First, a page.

Today, Parliament debates a motion which states how important it is for the UK to have frictionless trade, and no tariffs. That means we enjoy trade that is as easy to sell from Doncaster to Dortmund, as it is from Doncaster to Darlington.
When we buy or sell goods to other EU countries there are no hidden taxes (known as tariffs) and no bureaucracy that delay the goods at the borders. Goods from, say, China, Brazil or India, to other EU countries do face tariffs, because they are outside this tariff-free club, known as the EU Customs Union.
Some MPs want to stress how important this is. But for some MPs, the real message is that the UK should not leave the EU Customs Union (EUCU)
Here’s the problem.
The UK is only a member of EUCU because we are members of the European Union. In March 2019, the UK leaves the European Union and will no longer be a member of the EUCU. Some MPs want to reverse Brexit and stay in EUCU.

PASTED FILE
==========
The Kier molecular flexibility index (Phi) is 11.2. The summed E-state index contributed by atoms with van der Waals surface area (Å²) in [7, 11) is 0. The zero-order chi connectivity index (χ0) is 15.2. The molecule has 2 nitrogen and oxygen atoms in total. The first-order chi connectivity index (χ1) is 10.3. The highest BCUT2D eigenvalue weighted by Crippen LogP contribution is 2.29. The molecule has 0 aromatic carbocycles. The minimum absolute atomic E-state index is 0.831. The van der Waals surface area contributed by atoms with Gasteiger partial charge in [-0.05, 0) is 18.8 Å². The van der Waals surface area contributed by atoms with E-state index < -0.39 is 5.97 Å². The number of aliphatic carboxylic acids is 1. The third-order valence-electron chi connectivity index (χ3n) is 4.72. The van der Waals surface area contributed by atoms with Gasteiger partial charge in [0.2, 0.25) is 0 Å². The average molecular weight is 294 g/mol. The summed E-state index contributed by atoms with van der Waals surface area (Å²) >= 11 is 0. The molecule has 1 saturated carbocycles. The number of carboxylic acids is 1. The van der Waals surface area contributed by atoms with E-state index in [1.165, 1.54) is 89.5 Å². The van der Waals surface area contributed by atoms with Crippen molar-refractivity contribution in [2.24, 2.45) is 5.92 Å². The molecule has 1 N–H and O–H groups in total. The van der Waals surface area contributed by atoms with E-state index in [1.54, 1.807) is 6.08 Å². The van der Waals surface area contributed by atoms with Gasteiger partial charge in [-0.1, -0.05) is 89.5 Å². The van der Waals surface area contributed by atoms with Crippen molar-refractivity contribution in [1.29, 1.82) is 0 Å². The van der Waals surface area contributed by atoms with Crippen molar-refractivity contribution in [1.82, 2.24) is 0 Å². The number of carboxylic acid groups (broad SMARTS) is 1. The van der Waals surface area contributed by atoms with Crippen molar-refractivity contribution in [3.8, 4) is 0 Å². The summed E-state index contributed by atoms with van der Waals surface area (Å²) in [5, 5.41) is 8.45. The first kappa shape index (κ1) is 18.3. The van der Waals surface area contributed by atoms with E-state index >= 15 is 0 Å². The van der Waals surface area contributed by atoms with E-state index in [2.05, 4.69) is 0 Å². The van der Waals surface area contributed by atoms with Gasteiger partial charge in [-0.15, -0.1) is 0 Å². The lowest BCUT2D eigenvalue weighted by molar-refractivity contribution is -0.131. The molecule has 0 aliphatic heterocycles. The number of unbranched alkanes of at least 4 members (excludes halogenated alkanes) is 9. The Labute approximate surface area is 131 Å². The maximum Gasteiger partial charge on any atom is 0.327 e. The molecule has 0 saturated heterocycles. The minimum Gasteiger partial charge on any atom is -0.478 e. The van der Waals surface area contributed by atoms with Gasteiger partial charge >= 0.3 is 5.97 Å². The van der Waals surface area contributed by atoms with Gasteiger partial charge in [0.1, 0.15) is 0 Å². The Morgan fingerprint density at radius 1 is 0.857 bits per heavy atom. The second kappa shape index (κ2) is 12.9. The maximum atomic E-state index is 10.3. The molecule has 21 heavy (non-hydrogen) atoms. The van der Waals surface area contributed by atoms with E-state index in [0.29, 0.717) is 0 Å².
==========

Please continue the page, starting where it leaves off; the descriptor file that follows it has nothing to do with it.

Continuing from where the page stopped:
I pledged at the general election to accept Brexit and to seek to get the best deal for Doncaster and Britain. I do not support overturning Brexit.
Jeremy Corbyn and Keir Starmer agree with me. They say that after Brexit, the UK should be part of a new arrangement with the Customs Union. We would agree to tariff free trade etc, but the UK would be free to agree its own trade deals with other countries. Current members of the EUCU let the EU make all the agreements on behalf of each member state. I don’t agree with that. I certainly don’t want any “new customs union” to allow the EU to make all our trade agreements, and we get no say.
Some MPs want to tie the Government’s hands on the Customs Union – my worry is that this will send a signal to the EU’s negotiators to offer the UK a poorer deal. We have to press the Government on Brexit, but not weaken the UK Government in the negotiations.
There are hundreds of trade agreements, some big, many quite small. So how we tackle this over the next ten or twenty years is a big issue.
Watch this space.